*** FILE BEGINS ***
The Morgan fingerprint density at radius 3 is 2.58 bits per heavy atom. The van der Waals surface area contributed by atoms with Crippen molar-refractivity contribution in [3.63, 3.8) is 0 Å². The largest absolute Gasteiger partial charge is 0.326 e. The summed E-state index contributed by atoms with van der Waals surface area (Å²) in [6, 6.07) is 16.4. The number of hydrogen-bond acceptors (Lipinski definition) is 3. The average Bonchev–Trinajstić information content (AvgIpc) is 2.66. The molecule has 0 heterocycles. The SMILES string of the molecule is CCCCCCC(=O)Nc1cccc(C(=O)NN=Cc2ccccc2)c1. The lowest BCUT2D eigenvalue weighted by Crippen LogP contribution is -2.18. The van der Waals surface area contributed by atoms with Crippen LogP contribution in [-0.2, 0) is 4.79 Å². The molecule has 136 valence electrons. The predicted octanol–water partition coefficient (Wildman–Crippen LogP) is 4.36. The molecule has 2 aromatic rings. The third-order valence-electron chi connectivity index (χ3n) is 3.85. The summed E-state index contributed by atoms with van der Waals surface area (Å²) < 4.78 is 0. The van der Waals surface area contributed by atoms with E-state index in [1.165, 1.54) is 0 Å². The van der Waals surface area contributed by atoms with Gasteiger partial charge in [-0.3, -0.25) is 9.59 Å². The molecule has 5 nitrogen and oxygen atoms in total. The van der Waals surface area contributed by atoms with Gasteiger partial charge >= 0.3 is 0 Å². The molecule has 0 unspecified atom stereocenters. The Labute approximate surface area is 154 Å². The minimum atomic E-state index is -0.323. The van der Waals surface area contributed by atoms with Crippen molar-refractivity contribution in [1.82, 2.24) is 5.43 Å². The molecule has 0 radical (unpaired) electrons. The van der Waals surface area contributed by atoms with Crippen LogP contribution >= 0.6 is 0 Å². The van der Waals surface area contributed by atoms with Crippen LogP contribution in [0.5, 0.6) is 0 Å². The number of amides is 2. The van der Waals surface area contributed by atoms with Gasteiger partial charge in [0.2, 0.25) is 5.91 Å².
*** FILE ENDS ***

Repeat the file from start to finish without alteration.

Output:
The Morgan fingerprint density at radius 3 is 2.58 bits per heavy atom. The van der Waals surface area contributed by atoms with Crippen molar-refractivity contribution in [3.63, 3.8) is 0 Å². The largest absolute Gasteiger partial charge is 0.326 e. The summed E-state index contributed by atoms with van der Waals surface area (Å²) in [6, 6.07) is 16.4. The number of hydrogen-bond acceptors (Lipinski definition) is 3. The average Bonchev–Trinajstić information content (AvgIpc) is 2.66. The molecule has 0 heterocycles. The SMILES string of the molecule is CCCCCCC(=O)Nc1cccc(C(=O)NN=Cc2ccccc2)c1. The lowest BCUT2D eigenvalue weighted by Crippen LogP contribution is -2.18. The van der Waals surface area contributed by atoms with Crippen LogP contribution in [-0.2, 0) is 4.79 Å². The molecule has 136 valence electrons. The predicted octanol–water partition coefficient (Wildman–Crippen LogP) is 4.36. The molecule has 2 aromatic rings. The third-order valence-electron chi connectivity index (χ3n) is 3.85. The summed E-state index contributed by atoms with van der Waals surface area (Å²) < 4.78 is 0. The van der Waals surface area contributed by atoms with E-state index in [1.165, 1.54) is 0 Å². The van der Waals surface area contributed by atoms with Gasteiger partial charge in [-0.3, -0.25) is 9.59 Å². The molecule has 5 nitrogen and oxygen atoms in total. The van der Waals surface area contributed by atoms with Gasteiger partial charge >= 0.3 is 0 Å². The molecule has 0 unspecified atom stereocenters. The Labute approximate surface area is 154 Å². The minimum atomic E-state index is -0.323. The van der Waals surface area contributed by atoms with Crippen molar-refractivity contribution in [1.82, 2.24) is 5.43 Å². The molecule has 0 radical (unpaired) electrons. The van der Waals surface area contributed by atoms with Crippen LogP contribution >= 0.6 is 0 Å². The van der Waals surface area contributed by atoms with Crippen LogP contribution in [0.5, 0.6) is 0 Å². The number of amides is 2. The van der Waals surface area contributed by atoms with Gasteiger partial charge in [0.2, 0.25) is 5.91 Å².